• Ear mites. Otodectes cynotis are a species of mite that live in the dog’s ear canal (and thus are commonly just called ear mites). Sometimes ear mites will crawl out of the ear and reside in the skin around the ear and the face and neck, causing itchiness in those regions. Ear mites are primarily transmitted through close contact with another animal that has ear mites. Topical ear medications that contain milbemycin and flea preventatives that contains selamectin are effective treatments for ear mites. Ear mites can be transmitted between species of animals (like dogs, cats, and ferrets) but do not typically infect humans.
  • There are three species of lice that can infect dogs. One species is a sucking louse that attaches to a dog’s skin. The other two species are chewing lice that eat dead skin flakes, fur, and skin secretions. Lice glue their eggs to the shafts of fur – these little white or clear eggs are known as nits. Lice tend to be species-specific – they prefer the host for whom they developed. Effective treatments for lice in dogs include topical flea preventatives that contain selamectin, imidacloprid, or fipronil.
  • Dermatophytosis

This fungal infection is best known by its common name: ringworm. Ringworm is not a worm, but got its name because the skin lesions sometimes look like a raised squiggly ring that resembles a worm under the skin. Dogs can contract dermatophytosis from contaminated soil or from another infected animal or human.

Your veterinarian may want to examine your dog’s skin lesions with a special kind of light called a Wood’s lamp. One species of fungus that causes dermatophytosis will often glow the color of a green apple under a Wood’s lamp. Since not all fungal species that cause dermatophytosis will glow under a Wood’s lamp, a fungal culture may be necessary to confirm the diagnosis. Your veterinarian will brush the affected areas of skin with a new, previously unopened toothbrush to collect a sample. The sample is added to fungal culture medium and observed for 14 to 21 days for fungal growth.

Dermatophytosis is often treated with a combination of oral medication and topical ointment, shampoo, or dip. It is a zoonotic illness – this means it can be transmitted between animals and humans. Follow your veterinarian’s directions for safe handling of your dog while treating dermatophytosis and for how to clean the home.

  • Endocrine disorders

Hypothyroidism and hyperadrenocorticism are two endocrine disorders that can be triggers for bacterial folliculitis.

  • Hypothyroidism is caused by a decreased production of thyroid hormone by the thyroid gland. Thyroid hormone plays a major role in many body systems, including the skin. Dogs with hypothyroidism may have dry, flaky skin and have a slow regrowth of fur. Fur naturally falls out over time, but when new fur is slow to grow, a dog with hypothyroidism may develop alopecia over certain areas of his or her body. The dry, flaky skin can sometimes facilitate the development of bacterial folliculitis. If your dog is also showing signs of lethargy and weight gain despite a decreased appetite, your veterinarian may order a full thyroid panel to screen for hypothyroidism. This disorder is treated with a daily medication called levothyroxine to replace missing thyroid hormone.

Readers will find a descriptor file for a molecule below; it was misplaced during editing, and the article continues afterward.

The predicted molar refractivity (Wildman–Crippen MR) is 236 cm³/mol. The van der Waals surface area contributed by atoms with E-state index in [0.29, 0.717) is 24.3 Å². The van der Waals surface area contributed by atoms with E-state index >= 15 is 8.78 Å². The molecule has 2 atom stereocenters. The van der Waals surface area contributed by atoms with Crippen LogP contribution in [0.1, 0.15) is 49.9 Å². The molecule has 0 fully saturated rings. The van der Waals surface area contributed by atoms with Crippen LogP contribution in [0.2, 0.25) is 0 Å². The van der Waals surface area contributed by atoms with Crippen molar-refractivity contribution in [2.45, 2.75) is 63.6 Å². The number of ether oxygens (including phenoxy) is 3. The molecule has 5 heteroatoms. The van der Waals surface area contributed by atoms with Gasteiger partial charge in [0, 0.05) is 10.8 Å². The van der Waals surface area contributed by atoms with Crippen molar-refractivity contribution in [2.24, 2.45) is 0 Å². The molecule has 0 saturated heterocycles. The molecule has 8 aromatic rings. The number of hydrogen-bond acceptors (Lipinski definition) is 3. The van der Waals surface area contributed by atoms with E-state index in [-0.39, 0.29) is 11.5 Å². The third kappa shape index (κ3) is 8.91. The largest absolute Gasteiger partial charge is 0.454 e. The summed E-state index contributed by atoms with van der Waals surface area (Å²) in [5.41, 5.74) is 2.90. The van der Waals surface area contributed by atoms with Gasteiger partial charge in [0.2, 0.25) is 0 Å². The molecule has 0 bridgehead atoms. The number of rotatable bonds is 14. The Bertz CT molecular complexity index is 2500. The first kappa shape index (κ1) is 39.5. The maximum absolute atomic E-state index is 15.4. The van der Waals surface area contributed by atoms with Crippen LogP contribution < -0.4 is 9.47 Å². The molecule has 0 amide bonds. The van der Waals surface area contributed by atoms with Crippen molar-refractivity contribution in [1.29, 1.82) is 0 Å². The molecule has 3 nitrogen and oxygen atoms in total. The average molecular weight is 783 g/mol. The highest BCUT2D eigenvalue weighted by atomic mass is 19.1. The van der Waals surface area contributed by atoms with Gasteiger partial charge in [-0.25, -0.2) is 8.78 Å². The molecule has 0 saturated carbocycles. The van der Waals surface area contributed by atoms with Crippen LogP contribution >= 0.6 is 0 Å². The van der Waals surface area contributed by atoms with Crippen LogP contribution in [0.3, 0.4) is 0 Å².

• Hyperadrenocorticism (also known as Cushing’s disease) is caused by an increased production of cortisol by the adrenal glands. Cortisol is a steroid hormone that also plays a major role in many body systems. Too much cortisol can cause changes to a dog’s skin that can contribute to the development of chronic and recurrent bacterial folliculitis. Other signs that your dog may have Cushing’s disease include drinking more water and urinating more than usual, having an increased appetite, symmetrical alopecia, panting for no apparent reason, or having a pot-bellied appearance. Your veterinarian may order a screening test and then one of two diagnostic tests for hyperadrenocorticism. This disorder is treated with a daily medication called trilostane to reduce the amount of cortisol the adrenal glands produce.
  • Canine atopic dermatitis

Another cause of bacterial folliculitis is canine atopic dermatitis (CAD). This is a diagnosis of exclusion – other causes of bacterial folliculitis are first investigated, treated, or ruled out before concluding that a dog has atopic dermatitis. It is caused by hypersensitivities to a combination of contact, inhaled, and/or food allergens.

There are several treatment options for CAD. Some of these treatment options – like Apoquel and Cytopoint – target a process in the body called the itch cascade. The itch cascade is a series of reactions that begins when a dog is exposed to an allergen. This series of reactions ends with the dog feeling itchy and licking or scratching at whatever is pruritic. When the itch cascade is interrupted, the dog does not reach the stage of feeling itchy.

Medications that modulate the immune system’s response to allergens – such as prednisone and Atopica (modified cyclosporine) – are another treatment option for CAD. There are potential side effects for both of these medications. Baseline bloodwork and periodic monitoring may be necessary when using prednisone or cyclosporine.

A prescription diet that addresses sensitive skin or food hypersensitivities may also be beneficial. Dogs who do not have known food hypersensitivities may benefit from a diet that promotes a healthy skin barrier and flora. This type of diet is available from both Hills and Royal Canin and can be ordered through your dog’s veterinarian.

Dogs with known food hypersensitivities may benefit from a limited ingredient, novel protein diet. Hills, Royal Canin, and Purina all have specially formulated diets that meet these criteria. Unlike limited ingredient diets that are available to purchase without a prescription, these diets are produced separately from other diets to eliminate cross-contamination with proteins that may cause an allergic reaction.

Dogs with CAD are more likely to be allergic to fleas. This condition is known as flea allergy dermatitis. Dogs with flea allergy dermatitis become itchy when a flea bites his or her skin. Using a high-quality flea preventative as directed will help to minimize the role that fleas play in CAD.

Immunotherapy is another treatment option for CAD. This involves exposing a dog to low doses of allergens to retrain how their immune system responds to exposure to those allergens. Testing is completed to determine what a dog is allergic to and how severe their response is to those allergens. Allergy testing can be completed by a blood test or by an intradermal skin test. An immunotherapy serum is created specifically for each individual dog and can be given by injection weekly or by mouth daily. Immunotherapy is continued for at least a year and sometimes longer to achieve a positive effect.

Proper diagnosis necessary

No matter what the precipitating cause, folliculitis can become serious if left untreated. Make an appointment with your dog’s veterinarian to determine the underlying cause and appropriate treatment.